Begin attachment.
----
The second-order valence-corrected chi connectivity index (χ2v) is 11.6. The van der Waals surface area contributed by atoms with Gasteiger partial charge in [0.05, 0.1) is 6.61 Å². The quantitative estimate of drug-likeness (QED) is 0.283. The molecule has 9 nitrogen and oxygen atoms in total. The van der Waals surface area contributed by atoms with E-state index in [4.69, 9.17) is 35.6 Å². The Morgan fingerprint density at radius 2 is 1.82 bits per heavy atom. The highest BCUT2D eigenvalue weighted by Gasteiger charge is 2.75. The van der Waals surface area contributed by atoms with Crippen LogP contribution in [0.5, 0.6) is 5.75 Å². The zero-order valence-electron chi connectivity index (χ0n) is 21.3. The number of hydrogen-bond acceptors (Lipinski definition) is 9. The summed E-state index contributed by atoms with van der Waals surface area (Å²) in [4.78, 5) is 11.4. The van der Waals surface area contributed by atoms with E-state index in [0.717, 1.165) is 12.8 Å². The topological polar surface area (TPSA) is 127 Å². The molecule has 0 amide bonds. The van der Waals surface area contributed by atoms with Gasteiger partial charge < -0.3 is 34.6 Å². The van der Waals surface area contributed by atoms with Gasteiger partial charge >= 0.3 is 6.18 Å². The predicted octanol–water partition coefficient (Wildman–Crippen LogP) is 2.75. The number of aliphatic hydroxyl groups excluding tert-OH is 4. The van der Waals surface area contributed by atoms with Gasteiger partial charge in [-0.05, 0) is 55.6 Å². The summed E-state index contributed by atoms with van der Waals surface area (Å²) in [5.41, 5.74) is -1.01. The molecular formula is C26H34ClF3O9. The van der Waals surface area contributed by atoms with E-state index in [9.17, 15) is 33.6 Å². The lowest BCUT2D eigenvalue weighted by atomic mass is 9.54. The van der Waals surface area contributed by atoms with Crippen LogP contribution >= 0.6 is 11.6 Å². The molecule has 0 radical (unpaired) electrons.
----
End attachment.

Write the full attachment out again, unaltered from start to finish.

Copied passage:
The second-order valence-corrected chi connectivity index (χ2v) is 11.6. The van der Waals surface area contributed by atoms with Gasteiger partial charge in [0.05, 0.1) is 6.61 Å². The quantitative estimate of drug-likeness (QED) is 0.283. The molecule has 9 nitrogen and oxygen atoms in total. The van der Waals surface area contributed by atoms with E-state index in [4.69, 9.17) is 35.6 Å². The Morgan fingerprint density at radius 2 is 1.82 bits per heavy atom. The highest BCUT2D eigenvalue weighted by Gasteiger charge is 2.75. The van der Waals surface area contributed by atoms with Crippen LogP contribution in [0.5, 0.6) is 5.75 Å². The zero-order valence-electron chi connectivity index (χ0n) is 21.3. The number of hydrogen-bond acceptors (Lipinski definition) is 9. The summed E-state index contributed by atoms with van der Waals surface area (Å²) in [4.78, 5) is 11.4. The van der Waals surface area contributed by atoms with E-state index in [0.717, 1.165) is 12.8 Å². The topological polar surface area (TPSA) is 127 Å². The molecule has 0 amide bonds. The van der Waals surface area contributed by atoms with Gasteiger partial charge < -0.3 is 34.6 Å². The van der Waals surface area contributed by atoms with Gasteiger partial charge >= 0.3 is 6.18 Å². The predicted octanol–water partition coefficient (Wildman–Crippen LogP) is 2.75. The number of aliphatic hydroxyl groups excluding tert-OH is 4. The van der Waals surface area contributed by atoms with Gasteiger partial charge in [-0.05, 0) is 55.6 Å². The summed E-state index contributed by atoms with van der Waals surface area (Å²) in [5.41, 5.74) is -1.01. The molecular formula is C26H34ClF3O9. The van der Waals surface area contributed by atoms with E-state index in [9.17, 15) is 33.6 Å². The lowest BCUT2D eigenvalue weighted by atomic mass is 9.54. The van der Waals surface area contributed by atoms with Crippen LogP contribution >= 0.6 is 11.6 Å². The molecule has 0 radical (unpaired) electrons.